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Where are All the Fathers?

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A couple years ago, I taught music at a local Catholic school, and one of the seventh grade girls took to me.

Not in a weird way. It made sense. Music was a large part of her identity. It was something she was good at, but it was still a little odd that she hung around me a good deal more than other students. She would spend a lot of her lunches in the music room with her friends. She would often make sure she talked to me if I was doing yard duty.

What I found out after awhile was that her dad was present only sporadically. Her parents were divorced, and she lived mostly with her mom. Her dad lived in the area, but every now and then he also might up and leave for another state for awhile. For a time, the lack of his daily presence seemed to affect her.

Fathering Children without Being a Father

She came to my mind a couple days ago when I was reading Pope Francis’ latest Apostolic Letter on St. Joseph. In one part of it, he says this:

A man does not become a father simply by bringing a child into the world, but by taking up the responsibility to care for that child. Whenever a man accepts responsibility for the life of another, in some way he becomes a father to that person.

Patris Corde

Over the course of my short time at the school, I began to care more and more for this student. She talked of committing suicide for a brief period, and I worried about her. As much as I could, I tried to keep my classroom open for her if she needed a place to go to during the school day, and the school therapist asked me specifically to be one pillar of support for her there.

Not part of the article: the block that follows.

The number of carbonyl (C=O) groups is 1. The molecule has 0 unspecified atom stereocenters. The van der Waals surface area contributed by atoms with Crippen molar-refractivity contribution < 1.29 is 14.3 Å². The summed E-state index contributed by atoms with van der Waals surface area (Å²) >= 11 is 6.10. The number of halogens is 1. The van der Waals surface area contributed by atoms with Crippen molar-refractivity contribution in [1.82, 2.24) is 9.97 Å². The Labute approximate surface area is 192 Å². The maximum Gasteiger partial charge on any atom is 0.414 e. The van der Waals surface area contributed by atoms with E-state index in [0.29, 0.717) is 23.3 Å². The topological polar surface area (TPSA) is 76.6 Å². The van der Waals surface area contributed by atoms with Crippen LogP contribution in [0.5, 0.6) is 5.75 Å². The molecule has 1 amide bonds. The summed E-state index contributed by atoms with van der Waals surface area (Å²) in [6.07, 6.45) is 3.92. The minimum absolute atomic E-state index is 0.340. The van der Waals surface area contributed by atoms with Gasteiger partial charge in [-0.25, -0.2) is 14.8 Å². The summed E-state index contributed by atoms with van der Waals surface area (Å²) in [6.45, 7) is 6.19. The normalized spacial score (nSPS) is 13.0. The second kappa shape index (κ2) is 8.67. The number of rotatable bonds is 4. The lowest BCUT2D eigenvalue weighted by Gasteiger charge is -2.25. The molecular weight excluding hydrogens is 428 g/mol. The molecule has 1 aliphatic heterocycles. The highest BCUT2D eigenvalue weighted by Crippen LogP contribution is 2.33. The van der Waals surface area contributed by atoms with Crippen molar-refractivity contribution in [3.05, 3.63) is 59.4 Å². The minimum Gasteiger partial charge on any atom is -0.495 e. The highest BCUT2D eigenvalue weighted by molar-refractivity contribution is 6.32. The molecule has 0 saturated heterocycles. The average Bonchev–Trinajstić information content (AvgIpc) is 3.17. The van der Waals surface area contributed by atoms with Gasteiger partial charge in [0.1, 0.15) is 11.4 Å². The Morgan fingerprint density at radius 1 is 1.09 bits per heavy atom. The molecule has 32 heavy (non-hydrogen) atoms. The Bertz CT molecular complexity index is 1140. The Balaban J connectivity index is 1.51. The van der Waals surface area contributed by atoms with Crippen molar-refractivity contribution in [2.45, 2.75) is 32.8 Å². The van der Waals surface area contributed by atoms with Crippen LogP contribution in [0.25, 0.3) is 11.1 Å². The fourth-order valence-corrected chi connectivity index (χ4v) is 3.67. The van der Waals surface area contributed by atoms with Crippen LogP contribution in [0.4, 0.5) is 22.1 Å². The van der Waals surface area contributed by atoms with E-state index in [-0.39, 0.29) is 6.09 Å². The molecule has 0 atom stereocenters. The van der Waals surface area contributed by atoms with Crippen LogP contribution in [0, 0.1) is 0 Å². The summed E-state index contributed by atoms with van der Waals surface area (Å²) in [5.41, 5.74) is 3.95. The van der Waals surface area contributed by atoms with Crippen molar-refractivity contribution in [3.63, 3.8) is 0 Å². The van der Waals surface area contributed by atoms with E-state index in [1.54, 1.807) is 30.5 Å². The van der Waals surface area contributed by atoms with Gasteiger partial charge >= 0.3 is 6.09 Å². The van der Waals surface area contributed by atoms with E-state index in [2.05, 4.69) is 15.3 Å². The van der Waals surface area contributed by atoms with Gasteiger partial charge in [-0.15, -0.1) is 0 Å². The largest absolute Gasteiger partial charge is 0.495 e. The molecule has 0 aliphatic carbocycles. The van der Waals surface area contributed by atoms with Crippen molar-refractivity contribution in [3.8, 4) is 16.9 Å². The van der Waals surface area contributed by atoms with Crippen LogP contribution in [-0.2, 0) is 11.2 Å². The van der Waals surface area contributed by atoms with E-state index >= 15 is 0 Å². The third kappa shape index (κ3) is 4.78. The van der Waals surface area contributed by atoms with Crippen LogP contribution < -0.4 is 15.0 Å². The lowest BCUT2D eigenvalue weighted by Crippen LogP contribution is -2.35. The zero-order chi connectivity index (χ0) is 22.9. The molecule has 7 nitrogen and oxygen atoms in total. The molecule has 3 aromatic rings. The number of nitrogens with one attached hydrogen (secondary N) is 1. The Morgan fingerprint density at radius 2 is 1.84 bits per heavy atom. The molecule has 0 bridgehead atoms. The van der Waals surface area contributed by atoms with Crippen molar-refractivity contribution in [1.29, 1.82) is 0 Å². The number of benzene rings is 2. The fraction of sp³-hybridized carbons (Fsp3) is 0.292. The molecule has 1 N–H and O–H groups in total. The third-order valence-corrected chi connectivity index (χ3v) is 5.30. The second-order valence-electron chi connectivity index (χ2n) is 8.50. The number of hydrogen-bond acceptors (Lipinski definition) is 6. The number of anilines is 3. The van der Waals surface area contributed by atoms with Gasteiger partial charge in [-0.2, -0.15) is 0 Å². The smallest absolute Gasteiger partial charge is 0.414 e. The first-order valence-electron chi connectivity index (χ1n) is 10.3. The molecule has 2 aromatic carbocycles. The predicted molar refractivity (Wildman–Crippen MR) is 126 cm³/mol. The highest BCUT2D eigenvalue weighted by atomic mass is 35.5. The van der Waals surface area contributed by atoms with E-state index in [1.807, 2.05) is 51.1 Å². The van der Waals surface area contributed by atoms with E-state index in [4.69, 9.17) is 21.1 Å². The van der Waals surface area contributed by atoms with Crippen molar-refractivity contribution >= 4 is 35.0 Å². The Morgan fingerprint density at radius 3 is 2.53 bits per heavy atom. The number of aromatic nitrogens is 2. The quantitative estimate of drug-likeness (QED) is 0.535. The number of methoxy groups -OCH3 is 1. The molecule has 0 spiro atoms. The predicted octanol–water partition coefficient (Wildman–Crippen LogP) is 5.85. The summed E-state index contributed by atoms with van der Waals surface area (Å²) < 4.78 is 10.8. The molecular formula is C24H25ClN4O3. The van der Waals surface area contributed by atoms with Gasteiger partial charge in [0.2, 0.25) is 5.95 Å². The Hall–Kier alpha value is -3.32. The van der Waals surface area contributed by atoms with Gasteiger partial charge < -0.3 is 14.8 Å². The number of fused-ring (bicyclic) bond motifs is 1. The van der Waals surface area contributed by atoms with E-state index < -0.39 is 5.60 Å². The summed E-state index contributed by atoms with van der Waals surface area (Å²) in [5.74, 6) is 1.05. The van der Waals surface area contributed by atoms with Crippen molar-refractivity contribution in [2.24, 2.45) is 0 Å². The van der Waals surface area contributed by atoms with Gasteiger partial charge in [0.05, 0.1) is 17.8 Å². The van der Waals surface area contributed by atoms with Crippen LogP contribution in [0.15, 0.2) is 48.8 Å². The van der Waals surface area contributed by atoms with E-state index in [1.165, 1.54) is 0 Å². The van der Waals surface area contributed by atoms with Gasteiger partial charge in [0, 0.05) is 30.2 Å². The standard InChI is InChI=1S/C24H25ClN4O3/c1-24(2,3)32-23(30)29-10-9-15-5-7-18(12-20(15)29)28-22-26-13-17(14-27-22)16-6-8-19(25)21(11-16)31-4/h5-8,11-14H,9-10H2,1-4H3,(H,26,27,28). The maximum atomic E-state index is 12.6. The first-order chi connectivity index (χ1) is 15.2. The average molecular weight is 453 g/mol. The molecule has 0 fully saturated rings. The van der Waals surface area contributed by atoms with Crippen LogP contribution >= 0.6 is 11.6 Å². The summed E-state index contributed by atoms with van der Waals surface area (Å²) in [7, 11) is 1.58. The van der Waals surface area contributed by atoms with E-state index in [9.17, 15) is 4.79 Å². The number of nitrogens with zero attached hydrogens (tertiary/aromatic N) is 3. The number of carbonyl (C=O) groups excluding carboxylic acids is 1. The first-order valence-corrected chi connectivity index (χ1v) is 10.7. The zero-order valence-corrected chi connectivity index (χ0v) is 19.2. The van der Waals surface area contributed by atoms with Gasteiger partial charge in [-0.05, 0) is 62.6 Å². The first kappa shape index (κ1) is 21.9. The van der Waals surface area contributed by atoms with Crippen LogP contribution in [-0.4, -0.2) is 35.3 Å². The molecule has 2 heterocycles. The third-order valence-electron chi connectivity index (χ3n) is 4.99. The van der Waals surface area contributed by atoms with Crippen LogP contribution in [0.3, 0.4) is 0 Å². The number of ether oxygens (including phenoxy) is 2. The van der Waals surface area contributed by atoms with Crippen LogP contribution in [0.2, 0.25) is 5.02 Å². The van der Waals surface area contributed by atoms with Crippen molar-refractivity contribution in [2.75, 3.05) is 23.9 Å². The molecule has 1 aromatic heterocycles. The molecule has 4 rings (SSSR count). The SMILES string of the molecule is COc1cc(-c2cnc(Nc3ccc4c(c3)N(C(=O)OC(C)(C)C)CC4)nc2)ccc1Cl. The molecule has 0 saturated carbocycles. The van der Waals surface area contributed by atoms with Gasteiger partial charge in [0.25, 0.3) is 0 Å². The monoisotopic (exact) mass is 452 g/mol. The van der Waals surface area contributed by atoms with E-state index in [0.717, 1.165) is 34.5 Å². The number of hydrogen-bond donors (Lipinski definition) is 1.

In a very small way, I became another father to her.

We Can All Be Fathers

When we look back on our lives, we can all see “fathers” and “mothers” who were not our biological ones here and there. Perhaps it was an uncle, an aunt, a neighbor, or a teacher who took some responsibility for you.

For my part, I remember Wade – a man who had this old-fashioned, wild-west curly mustache. He helped out in our youth group alongside another gentlemen, and they both taught us about God and played goofy games with us.

You may be a father or mother as well and not even know it. Who in your life turns to you? Who do you take responsibility for, perhaps without even realizing it?

That person needs you. That person is relying on you in some small or big way. You can be there for them, perhaps in a way they will remember for the rest of their lives.

Be a father today. Be a mother. Our world has a shortage of them.

©2020 Catholic Anonymous

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